In the internal combustion engine having the combustion heater according to the present invention, the combustion heater is connected in bypass to the intake path via the air supply path, the combustion chamber body and the burned gas discharging path which are components thereof. The supercharger is installed in a portion other than between the connecting point to the air supply path and the connecting point to the burned gas discharging path along the intake path, and hence, along this intake path, no supercharger exists between the connecting point to the air supply path and the connecting point to the burned gas discharging path. Accordingly, it never happens that an excessively large pressure is produced between the air supply path and the burned gas discharging path which are respectively connected to the intake path. Consequently, it never happens that an air velocity becomes excessively high within the combustion heater body connected to the intake path via the air supply path and the burned gas discharging path. Hence, an air blow strong enough to make the combustion heater unable to be ignited is not produced within the combustion chamber body, whereby the combustion heater can be surely ignited.

Further, since the supercharger does not exist between the connecting point to the air supply path and the connecting point to the burned gas discharging path along the intake path, the supercharger never operates at the portion between the both connecting points. Hence, the pressure on the side of the connecting point between the intake path and the burned gas discharging path neither rises nor becomes higher than the pressure on the side of the connecting point between the intake path and the air supply path, and the pressures on both sides are substantially equal. Accordingly, the back flow is not produced within the combustion heater body connected to the intake path via the air supply path and the burned gas discharging path. Hence, it never happens that there appears the back fire phenomenon in which the fire of the combustion heater is directed backward correspondingly to the air supply path, with the result that the internal combustion engine obtains the sufficient heat quantity from the combustion heater without causing any accidental fire in the combustion heater.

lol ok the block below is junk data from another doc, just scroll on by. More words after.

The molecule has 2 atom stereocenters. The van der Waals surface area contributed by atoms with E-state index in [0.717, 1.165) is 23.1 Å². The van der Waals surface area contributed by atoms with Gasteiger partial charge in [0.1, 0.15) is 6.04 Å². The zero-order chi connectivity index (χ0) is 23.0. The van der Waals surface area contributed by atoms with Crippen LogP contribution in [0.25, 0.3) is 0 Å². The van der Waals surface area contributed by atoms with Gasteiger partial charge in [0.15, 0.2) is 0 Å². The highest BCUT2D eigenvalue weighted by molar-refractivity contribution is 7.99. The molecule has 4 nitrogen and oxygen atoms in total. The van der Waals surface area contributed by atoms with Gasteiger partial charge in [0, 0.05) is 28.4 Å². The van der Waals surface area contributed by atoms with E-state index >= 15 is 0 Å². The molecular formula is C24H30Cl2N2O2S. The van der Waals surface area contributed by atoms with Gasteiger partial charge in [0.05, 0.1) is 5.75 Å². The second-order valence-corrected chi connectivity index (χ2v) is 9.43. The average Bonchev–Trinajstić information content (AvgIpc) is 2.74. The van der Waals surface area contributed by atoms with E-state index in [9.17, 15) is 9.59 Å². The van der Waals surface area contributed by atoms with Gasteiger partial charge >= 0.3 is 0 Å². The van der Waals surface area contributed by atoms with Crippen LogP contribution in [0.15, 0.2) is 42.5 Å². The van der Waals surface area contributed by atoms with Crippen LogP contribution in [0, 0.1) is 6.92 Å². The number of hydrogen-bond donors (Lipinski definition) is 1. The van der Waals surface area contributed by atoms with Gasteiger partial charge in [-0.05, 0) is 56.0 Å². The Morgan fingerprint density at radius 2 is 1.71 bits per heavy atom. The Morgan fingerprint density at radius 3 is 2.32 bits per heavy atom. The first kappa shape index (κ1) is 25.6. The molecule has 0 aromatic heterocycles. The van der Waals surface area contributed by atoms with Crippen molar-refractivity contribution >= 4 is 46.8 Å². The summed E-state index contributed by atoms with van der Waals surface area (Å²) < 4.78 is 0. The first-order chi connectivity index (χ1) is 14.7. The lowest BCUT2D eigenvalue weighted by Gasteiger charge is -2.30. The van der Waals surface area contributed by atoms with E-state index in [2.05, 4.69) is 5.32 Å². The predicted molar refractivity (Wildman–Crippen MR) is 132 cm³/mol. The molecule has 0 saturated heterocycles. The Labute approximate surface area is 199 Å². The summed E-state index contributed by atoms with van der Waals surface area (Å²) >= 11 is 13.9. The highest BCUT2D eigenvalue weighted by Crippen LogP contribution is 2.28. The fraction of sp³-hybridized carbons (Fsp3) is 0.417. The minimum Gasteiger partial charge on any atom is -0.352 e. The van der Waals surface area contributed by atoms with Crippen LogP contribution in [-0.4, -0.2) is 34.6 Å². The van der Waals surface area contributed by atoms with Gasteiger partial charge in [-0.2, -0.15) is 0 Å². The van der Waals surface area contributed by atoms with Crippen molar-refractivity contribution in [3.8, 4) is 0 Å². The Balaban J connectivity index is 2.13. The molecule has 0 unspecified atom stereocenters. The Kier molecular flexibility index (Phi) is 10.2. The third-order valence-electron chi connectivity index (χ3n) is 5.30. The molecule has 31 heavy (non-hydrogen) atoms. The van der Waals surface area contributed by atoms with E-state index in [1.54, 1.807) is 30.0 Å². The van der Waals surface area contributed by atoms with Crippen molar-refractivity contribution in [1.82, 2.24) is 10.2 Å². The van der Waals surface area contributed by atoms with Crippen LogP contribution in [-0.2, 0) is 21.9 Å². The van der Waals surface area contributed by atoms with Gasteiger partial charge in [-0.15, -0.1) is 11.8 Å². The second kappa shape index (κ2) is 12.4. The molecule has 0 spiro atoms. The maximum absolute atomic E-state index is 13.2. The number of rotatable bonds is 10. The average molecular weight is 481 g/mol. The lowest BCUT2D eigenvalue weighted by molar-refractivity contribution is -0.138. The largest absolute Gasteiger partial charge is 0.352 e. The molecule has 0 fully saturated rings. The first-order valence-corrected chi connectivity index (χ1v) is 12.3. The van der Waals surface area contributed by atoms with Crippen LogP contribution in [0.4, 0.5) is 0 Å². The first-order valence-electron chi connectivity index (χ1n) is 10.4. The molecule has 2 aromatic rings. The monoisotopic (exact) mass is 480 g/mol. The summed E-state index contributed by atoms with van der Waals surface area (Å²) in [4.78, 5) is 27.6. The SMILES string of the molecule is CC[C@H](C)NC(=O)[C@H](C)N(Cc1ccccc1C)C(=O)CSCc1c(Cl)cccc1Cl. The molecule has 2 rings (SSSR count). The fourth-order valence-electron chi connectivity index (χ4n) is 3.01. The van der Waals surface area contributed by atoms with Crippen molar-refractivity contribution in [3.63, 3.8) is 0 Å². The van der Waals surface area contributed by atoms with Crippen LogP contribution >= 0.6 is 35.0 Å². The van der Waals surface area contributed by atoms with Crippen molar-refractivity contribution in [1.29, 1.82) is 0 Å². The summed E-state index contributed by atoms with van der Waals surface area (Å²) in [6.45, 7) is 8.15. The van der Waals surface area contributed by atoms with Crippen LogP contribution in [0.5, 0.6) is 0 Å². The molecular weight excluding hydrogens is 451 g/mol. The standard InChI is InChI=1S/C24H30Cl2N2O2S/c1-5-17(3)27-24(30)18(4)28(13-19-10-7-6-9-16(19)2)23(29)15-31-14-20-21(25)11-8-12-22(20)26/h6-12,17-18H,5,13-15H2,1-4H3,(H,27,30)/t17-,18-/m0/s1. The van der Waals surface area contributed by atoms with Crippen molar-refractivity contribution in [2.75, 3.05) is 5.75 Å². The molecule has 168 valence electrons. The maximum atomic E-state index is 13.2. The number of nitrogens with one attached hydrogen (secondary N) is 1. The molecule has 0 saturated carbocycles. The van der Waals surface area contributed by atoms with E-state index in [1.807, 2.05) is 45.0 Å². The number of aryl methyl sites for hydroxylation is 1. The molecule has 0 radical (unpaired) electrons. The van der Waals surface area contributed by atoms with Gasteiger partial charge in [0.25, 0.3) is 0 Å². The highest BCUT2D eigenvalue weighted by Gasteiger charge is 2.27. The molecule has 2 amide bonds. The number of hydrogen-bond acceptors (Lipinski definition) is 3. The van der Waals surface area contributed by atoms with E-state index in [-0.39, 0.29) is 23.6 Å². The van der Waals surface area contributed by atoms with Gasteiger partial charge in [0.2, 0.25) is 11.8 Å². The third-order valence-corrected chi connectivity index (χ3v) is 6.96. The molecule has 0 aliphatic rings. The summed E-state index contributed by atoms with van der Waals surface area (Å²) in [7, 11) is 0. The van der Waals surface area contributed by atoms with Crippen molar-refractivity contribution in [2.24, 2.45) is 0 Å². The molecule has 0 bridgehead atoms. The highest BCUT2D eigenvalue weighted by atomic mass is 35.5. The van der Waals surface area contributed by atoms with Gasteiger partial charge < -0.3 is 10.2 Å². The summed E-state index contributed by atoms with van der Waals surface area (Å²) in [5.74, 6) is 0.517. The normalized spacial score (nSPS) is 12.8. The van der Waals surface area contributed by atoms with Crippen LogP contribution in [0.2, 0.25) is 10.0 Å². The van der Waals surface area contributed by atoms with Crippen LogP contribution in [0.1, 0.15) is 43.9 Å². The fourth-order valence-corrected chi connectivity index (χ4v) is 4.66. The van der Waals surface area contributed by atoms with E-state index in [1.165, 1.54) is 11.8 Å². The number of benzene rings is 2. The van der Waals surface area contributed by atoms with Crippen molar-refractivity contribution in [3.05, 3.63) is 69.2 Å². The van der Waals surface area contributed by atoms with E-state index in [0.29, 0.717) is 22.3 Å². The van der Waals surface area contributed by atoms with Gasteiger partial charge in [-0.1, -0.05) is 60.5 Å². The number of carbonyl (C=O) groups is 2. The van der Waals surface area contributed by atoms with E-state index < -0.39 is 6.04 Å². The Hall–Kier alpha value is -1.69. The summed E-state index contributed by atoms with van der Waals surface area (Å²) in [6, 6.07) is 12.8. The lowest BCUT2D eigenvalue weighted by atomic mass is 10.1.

Furthermore, the burned gas of the combustion heater, which flows to the intake path via the burned gas discharging path, is led to the cylinders of the internal combustion engine after being mixed with a new gas. The burned gas is re-burned in the cylinders this time as combustion air of the internal combustion engine. Then, the re-burned gas flows out of the exhaust port of the internal combustion engine and arrives at the exhaust path of the internal combustion engine, at which time the re-burned gas is purified by an exhaust catalyst provided normally at the exhaust path.

Note that the air supply path and the burned gas discharging path of the combustion heater are not open directly to the atmospheric air, and hence a noise reducing effect can be expected.

According to a second aspect of the invention, in the internal combustion engine having the combustion heater according to the first aspect of the invention, the combustion heater may be disposed upstream of the installing position of the supercharger along the intake path.